Days before the Texas legislature adjourned for the year, anti-choice lawmakers made it a priority to make it harder for the most vulnerable minors who have unplanned pregnancies to get legal abortion care in the state. But the bill’s proposal and passage didn’t go unnoticed.
Under a section governing relationships on campus—a section common to private Christian liberal arts institutions—LeTourneau University’s 2014-2015 handbook bans “public advocacy for the position that sex outside of a biblically-defined marriage is morally acceptable.”
Why would Texas, a state renowned for its fierce defense of local rights, prohibit the good people of Denton—and any other municipalities—from banning hydraulic fracturing if that is what they choose to do? Look no further than Dan and Farris Wilks.
On this episode of Reality Cast, Joseph Potter, faculty research associate for the Population Research Center at the University of Texas at Austin, discusses obstacles between women and birth control. Also, host Amanda Marcotte discusses the Duggar sex abuse scandal, and anti-choice politicians are getting nuttier and more radical.
The Texas legislature approved two measures on Friday that will make it harder for some of the most marginalized Texans to access cancer treatment and legal abortion care.
Sine die—the official end of the regular legislative session—here in Texas is set for Monday, and if the fates are willing, we won’t be facing a special legislative session. That would mean another cruel start to the summer for Texans who believe in freedom and progress and justice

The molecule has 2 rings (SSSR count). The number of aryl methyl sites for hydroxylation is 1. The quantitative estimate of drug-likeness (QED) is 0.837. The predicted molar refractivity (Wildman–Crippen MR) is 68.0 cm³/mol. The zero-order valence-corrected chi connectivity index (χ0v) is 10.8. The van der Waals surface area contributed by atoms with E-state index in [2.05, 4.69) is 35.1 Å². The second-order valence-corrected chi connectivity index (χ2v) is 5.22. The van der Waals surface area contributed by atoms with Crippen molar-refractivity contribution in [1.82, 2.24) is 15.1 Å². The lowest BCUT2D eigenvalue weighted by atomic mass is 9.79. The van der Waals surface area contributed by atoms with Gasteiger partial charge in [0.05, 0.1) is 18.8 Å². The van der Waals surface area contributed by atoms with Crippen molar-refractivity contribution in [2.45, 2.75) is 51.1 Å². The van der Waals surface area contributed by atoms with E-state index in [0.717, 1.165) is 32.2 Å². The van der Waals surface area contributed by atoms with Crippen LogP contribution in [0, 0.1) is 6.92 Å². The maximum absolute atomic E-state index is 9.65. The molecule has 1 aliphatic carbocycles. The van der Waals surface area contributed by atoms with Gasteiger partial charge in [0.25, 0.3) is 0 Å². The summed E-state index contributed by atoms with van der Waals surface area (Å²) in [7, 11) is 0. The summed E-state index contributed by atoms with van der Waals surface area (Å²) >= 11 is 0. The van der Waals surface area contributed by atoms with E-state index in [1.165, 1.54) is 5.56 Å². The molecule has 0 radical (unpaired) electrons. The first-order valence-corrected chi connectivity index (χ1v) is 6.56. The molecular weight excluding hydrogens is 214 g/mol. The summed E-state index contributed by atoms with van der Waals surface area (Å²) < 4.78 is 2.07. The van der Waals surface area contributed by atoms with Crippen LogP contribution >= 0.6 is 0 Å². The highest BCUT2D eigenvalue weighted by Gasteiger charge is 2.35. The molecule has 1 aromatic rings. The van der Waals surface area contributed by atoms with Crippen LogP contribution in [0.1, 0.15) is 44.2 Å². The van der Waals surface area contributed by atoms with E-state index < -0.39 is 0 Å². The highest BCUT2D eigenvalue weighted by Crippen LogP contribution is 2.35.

Amy Hagstrom Miller and Amanda Williams at ChoiceWorks speak about their vision for their new nonprofit Shift, why they’ve chosen to launch in Texas, and what the end of abortion stigma might look like in red states.
Anti-choice legislators, following days of infighting between mainstream Texas Republican lawmakers and Tea Partiers, missed a key Tuesday night deadline to approve a bill that would have banned abortion care coverage in insurance plans purchased under the Affordable Care Act.
On Memorial Day 2015, the Texas Senate passed an anti-abortion bill that would make it far harder for abused, abandoned, and neglected minors who rely on “judicial bypass” to obtain an abortion. The bill would also require doctors who provide abortion care to demand government ID from their patients.
State conservatives volleyed their constituents’ access to reproductive health care back and forth on Sunday in a series of last-minute deals, ultimately resulting in a late-night vote, taken without Democrats and moderate Republicans, to reopen debate on a bill that would ban insurance coverage for legal abortion.